The present invention, although it operates on electromagnetic principles, requires no such supplementary apparatus, inasmuch as the testing implement itself contains 'all the necessary energizing means. As will be seen. the present in- 45 vention is simple in construction and easy to operate in that no auxiliary apparatus or equipment is needed. It comprises means whereby the condition of every breakable portion of a bolt, tor instance, may be determined or in other words 50 every part of a bolt that renders itetlective as a stay for the opposite plates of a boiler. More sp ifically the apparatus oi the present invention includes means insertable in a telltale hole of a telltale staybolt which means include enero sizing means and means for conducting current induced by the said energizing means to indicating means whereby an operator can detect the presence of obstructions in the telltale hole and of defects in the bolt. It is important to note that while heretofore devices have been used for determining whether a telltale hole is open its entire length, such devices will operate only when electrical contact with .the original closed end of a telltale hole is made. In the present device, means are associated with the fracture detecting means, requiring no such electrical contact and yet such first-"named means serve to indicate the presence or absence of serious obstructions in a telltale hole.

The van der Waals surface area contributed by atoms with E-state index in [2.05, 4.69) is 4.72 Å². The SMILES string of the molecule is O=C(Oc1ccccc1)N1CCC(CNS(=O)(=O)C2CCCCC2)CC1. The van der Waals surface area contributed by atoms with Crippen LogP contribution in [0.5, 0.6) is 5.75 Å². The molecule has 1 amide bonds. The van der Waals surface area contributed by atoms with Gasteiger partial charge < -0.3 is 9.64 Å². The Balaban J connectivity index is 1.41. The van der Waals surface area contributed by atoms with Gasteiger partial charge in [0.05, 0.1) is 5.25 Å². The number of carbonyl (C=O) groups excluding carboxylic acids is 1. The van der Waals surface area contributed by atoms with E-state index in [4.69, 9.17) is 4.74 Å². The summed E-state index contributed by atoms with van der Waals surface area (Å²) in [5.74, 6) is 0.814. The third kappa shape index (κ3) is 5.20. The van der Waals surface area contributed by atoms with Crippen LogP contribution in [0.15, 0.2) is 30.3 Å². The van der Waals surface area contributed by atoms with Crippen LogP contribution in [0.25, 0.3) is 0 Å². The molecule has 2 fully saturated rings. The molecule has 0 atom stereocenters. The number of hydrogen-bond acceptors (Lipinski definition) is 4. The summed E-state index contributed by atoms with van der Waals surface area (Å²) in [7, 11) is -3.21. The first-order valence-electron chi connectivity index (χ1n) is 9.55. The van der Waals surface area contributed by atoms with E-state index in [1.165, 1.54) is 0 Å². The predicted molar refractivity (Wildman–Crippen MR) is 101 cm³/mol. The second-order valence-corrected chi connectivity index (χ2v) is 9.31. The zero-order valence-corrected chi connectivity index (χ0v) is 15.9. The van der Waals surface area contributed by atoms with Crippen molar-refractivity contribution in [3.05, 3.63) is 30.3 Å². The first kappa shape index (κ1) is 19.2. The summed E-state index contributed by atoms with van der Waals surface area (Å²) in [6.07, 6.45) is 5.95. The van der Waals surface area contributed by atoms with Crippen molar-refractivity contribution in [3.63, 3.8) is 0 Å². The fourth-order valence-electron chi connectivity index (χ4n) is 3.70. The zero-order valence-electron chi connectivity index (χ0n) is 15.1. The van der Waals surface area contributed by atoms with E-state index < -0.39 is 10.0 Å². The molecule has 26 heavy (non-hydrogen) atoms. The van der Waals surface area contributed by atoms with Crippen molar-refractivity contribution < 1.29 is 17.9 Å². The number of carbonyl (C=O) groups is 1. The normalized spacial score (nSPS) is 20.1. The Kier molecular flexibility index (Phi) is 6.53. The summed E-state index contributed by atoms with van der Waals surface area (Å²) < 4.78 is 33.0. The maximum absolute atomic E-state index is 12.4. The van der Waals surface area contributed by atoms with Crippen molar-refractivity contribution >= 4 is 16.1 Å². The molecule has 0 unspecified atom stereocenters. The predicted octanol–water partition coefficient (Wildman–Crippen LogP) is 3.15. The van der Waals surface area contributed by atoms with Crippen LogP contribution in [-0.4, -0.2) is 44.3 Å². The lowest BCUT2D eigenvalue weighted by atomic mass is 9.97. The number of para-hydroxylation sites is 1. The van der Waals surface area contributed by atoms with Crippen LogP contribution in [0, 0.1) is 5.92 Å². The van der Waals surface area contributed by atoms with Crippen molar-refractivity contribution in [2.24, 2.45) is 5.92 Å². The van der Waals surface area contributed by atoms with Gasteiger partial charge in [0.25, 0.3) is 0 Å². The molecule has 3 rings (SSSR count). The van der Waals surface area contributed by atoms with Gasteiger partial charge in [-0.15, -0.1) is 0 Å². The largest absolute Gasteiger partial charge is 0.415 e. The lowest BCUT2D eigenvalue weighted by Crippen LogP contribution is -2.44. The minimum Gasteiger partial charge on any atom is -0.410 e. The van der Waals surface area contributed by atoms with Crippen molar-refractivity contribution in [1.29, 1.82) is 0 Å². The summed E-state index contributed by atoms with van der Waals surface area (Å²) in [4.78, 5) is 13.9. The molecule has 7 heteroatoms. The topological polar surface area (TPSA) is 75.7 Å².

The present invention is designated herein and particularly in the following description, as a. device for testing staybolts. It has a broader application, however, in that it may be used in testing hollow crank pins and hollow axles on freight and passenger cars for railroads or for testing any ierrous tubular means and particularly portions thereof that are not readily accessible.

Advantages in' the use of the instrument will be apparent, and the construction thereof will be understood from the detailed description that follows and from the illustrated examples given in the accompanying drawings, in which Figure 1 is a view showing a testing instrument in side elevation and the manner in which it is employed in testing a telltale staybolt, the staybolt being shown in section;

Figure '2 is an enlarged end view of the free end of the testing rod shown in Figure 3;

Figure 3 is a view on line'3l of Figure 2 showing an enlarged longitudinal section of means insertable in a telltale hole of a staybolt and for exploring the same;

Figure 415 an enlarged longitudinal view, partly in section, of a portion of the testing implement shown in Fig. l;

Figure 5 is an enlarged longitudinal, sectional view of a portion of a testing implement, show- 'ing a modified internal arrangement; I

Figure 6 is an enlarged, fragmentary, sectional view showing another modification of interior equipment;

Figures '7, 8, and 9 are enlarged longitudinal,